Social sites make the most of gender gap
AS marketers, we know that there is a difference in how we influence men and women. Each sex has different priorities in lifestyles, work habits, and communication methods. So it makes sense that men and women would join different social media sites, participate at different times and amounts, and interaction styles would vary as well. In order to target your proper audience, you need to understand how each gender approaches the social media as a medium.
Men will traditionally try new technology first and spend more time on the internet than women. Men are using social media in huge numbers, both personally and for business, but women participate even more. There is much more competition to attract men from other industries. So interestingly, as long as women outpace the men, sites are likely to cater more to them, widening this gap even further. With the exception of business-oriented sites like LinkedIn, men are avoiding social interaction sites, but women are attracted to this method of communication. Women will also spend more quality time on each site, designing its layout, waiting for replies to comments -- in essence, building relationships. Women use social media as a discussion medium, as a way to share personal information and interact. Men tend to jump in and out more quickly, obtain information and log out.
The corporate world could be affected heavily by this gender gap. Women audiences are far more available to be hired from social media sites, which is the number one growing method of attracting new executives. Talent in writing and engaging customers online is crucial for marketing, customer service, and sales managers, and companies see women more able to possess this skill. Women as consumers have heavier purchasing power and tend to tell their friends and associates on their social media connections about what they purchased. They will also stay online longer, searching for coupons and sales, will be more thoughtful, and ask questions of others before purchasing.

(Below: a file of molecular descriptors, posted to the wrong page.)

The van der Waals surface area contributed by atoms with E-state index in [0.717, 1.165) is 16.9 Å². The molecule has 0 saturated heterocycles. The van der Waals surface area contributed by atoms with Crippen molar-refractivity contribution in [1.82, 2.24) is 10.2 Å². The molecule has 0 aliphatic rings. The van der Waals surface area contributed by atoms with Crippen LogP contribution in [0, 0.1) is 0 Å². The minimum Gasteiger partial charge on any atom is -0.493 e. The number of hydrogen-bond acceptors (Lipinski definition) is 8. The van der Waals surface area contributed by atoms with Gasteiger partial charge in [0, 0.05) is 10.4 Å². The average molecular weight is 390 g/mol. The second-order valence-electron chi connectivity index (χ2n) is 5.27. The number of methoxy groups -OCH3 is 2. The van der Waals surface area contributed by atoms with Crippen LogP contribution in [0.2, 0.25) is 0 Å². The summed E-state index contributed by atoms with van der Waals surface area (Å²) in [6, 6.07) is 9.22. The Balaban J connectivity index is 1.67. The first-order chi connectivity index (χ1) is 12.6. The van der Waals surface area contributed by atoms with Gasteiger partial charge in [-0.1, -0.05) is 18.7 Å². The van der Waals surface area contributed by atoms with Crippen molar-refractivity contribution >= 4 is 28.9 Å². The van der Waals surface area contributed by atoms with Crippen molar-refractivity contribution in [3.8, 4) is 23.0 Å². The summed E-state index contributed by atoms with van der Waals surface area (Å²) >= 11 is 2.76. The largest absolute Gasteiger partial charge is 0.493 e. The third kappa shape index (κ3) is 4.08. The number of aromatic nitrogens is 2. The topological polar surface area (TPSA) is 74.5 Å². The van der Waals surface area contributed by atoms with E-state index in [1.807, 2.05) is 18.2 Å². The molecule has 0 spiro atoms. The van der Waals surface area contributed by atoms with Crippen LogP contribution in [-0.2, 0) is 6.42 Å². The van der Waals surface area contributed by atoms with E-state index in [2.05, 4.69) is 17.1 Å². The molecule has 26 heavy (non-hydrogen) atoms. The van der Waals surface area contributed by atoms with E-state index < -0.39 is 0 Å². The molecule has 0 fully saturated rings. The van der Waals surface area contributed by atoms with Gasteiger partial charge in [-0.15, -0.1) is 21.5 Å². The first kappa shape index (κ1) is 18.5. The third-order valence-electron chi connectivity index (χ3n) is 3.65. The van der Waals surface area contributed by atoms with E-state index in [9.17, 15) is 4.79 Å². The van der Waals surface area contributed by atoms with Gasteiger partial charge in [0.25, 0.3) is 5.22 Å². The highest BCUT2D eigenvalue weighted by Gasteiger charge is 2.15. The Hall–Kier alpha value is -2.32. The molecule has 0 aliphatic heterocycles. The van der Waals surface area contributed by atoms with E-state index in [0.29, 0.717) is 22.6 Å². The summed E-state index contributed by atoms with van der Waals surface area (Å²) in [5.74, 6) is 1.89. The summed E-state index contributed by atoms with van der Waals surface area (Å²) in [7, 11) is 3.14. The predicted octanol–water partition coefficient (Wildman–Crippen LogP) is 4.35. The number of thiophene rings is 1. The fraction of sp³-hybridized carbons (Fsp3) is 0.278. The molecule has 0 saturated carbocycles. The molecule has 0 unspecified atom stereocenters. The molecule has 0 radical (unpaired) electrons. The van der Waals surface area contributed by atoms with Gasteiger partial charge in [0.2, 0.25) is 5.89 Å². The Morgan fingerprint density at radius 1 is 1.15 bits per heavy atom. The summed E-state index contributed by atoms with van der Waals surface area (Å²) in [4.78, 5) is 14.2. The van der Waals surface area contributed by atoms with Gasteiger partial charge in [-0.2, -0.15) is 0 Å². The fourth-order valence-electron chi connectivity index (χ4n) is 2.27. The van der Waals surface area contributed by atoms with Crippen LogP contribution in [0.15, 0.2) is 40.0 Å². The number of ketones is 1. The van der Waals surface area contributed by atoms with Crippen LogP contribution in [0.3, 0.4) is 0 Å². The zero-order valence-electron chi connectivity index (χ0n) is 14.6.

Men aren't being left out, however. Where their gender counterparts use social media to interact, men use social media sites more to achieve something for themselves such as to connect with a potential mate, to purchase a product or service, get information, or close a deal or sale. Sites like YouTube tend to be tied for men and women because of its high usage to play music videos and post videos, both personal and business. The gap narrows also for Twitter, perhaps one reason being that it provides quick satisfaction and not a lot of personal interaction.
Women "get" social media. They use it as it was made to be used, for an immediate communication of information. When women get together, they chat, mingle, build relationships and they share. When men gather, they want action of some kind -- such as playing a game -- and they compete. While this may be an over-generalisation, this is what studies are showing from the big social media sites. More of the users are women and the sites will cater to these females.
Tara Dalrymple is the founder of Buzy Lizzie